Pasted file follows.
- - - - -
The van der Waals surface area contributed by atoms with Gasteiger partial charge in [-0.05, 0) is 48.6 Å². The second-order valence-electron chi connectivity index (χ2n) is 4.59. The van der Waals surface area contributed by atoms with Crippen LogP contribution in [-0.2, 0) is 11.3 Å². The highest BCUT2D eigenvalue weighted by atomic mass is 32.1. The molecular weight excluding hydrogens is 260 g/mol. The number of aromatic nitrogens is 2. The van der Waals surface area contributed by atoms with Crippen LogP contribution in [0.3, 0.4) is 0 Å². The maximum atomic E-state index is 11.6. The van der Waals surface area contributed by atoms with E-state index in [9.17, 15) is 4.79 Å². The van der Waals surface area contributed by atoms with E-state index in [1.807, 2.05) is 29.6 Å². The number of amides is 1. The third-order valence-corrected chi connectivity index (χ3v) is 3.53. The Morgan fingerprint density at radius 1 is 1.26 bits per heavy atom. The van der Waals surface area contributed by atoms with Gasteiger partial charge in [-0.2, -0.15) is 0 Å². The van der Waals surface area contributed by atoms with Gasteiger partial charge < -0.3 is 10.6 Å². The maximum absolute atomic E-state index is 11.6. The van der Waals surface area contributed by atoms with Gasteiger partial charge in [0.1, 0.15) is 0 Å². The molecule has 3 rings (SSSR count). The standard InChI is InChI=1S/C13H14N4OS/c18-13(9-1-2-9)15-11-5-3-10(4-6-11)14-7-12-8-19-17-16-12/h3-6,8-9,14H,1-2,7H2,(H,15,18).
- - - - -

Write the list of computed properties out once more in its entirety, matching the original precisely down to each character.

The van der Waals surface area contributed by atoms with Gasteiger partial charge in [-0.05, 0) is 48.6 Å². The second-order valence-electron chi connectivity index (χ2n) is 4.59. The van der Waals surface area contributed by atoms with Crippen LogP contribution in [-0.2, 0) is 11.3 Å². The highest BCUT2D eigenvalue weighted by atomic mass is 32.1. The molecular weight excluding hydrogens is 260 g/mol. The number of aromatic nitrogens is 2. The van der Waals surface area contributed by atoms with Crippen LogP contribution in [0.3, 0.4) is 0 Å². The maximum atomic E-state index is 11.6. The van der Waals surface area contributed by atoms with E-state index in [9.17, 15) is 4.79 Å². The van der Waals surface area contributed by atoms with E-state index in [1.807, 2.05) is 29.6 Å². The number of amides is 1. The third-order valence-corrected chi connectivity index (χ3v) is 3.53. The Morgan fingerprint density at radius 1 is 1.26 bits per heavy atom. The van der Waals surface area contributed by atoms with Gasteiger partial charge in [-0.2, -0.15) is 0 Å². The van der Waals surface area contributed by atoms with Gasteiger partial charge < -0.3 is 10.6 Å². The maximum absolute atomic E-state index is 11.6. The van der Waals surface area contributed by atoms with Gasteiger partial charge in [0.1, 0.15) is 0 Å². The molecule has 3 rings (SSSR count). The standard InChI is InChI=1S/C13H14N4OS/c18-13(9-1-2-9)15-11-5-3-10(4-6-11)14-7-12-8-19-17-16-12/h3-6,8-9,14H,1-2,7H2,(H,15,18).